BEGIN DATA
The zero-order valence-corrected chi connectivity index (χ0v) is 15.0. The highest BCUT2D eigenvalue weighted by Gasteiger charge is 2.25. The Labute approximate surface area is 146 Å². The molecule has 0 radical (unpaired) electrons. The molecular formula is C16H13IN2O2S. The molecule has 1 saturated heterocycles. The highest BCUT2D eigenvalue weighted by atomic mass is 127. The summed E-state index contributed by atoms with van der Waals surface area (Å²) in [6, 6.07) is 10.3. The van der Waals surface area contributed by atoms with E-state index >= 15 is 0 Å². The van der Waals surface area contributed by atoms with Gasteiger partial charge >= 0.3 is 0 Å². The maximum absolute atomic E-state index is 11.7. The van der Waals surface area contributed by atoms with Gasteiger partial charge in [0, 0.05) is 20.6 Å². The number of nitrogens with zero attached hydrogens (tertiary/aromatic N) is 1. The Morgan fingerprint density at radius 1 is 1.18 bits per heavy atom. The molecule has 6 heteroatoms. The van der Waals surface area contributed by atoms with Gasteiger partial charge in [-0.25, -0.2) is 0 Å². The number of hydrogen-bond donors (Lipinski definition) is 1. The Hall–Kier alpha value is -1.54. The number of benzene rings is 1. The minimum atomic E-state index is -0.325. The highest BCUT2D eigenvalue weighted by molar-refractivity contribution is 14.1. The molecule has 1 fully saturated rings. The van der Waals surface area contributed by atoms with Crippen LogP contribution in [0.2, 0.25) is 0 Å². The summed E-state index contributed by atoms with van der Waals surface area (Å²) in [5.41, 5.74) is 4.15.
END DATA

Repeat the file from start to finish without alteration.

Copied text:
The zero-order valence-corrected chi connectivity index (χ0v) is 15.0. The highest BCUT2D eigenvalue weighted by Gasteiger charge is 2.25. The Labute approximate surface area is 146 Å². The molecule has 0 radical (unpaired) electrons. The molecular formula is C16H13IN2O2S. The molecule has 1 saturated heterocycles. The highest BCUT2D eigenvalue weighted by atomic mass is 127. The summed E-state index contributed by atoms with van der Waals surface area (Å²) in [6, 6.07) is 10.3. The van der Waals surface area contributed by atoms with E-state index >= 15 is 0 Å². The van der Waals surface area contributed by atoms with Gasteiger partial charge >= 0.3 is 0 Å². The maximum absolute atomic E-state index is 11.7. The van der Waals surface area contributed by atoms with Gasteiger partial charge in [0, 0.05) is 20.6 Å². The number of nitrogens with zero attached hydrogens (tertiary/aromatic N) is 1. The Morgan fingerprint density at radius 1 is 1.18 bits per heavy atom. The molecule has 6 heteroatoms. The van der Waals surface area contributed by atoms with Gasteiger partial charge in [-0.25, -0.2) is 0 Å². The number of hydrogen-bond donors (Lipinski definition) is 1. The Hall–Kier alpha value is -1.54. The number of benzene rings is 1. The minimum atomic E-state index is -0.325. The highest BCUT2D eigenvalue weighted by molar-refractivity contribution is 14.1. The molecule has 1 fully saturated rings. The van der Waals surface area contributed by atoms with Crippen LogP contribution in [0.2, 0.25) is 0 Å². The summed E-state index contributed by atoms with van der Waals surface area (Å²) in [5.41, 5.74) is 4.15.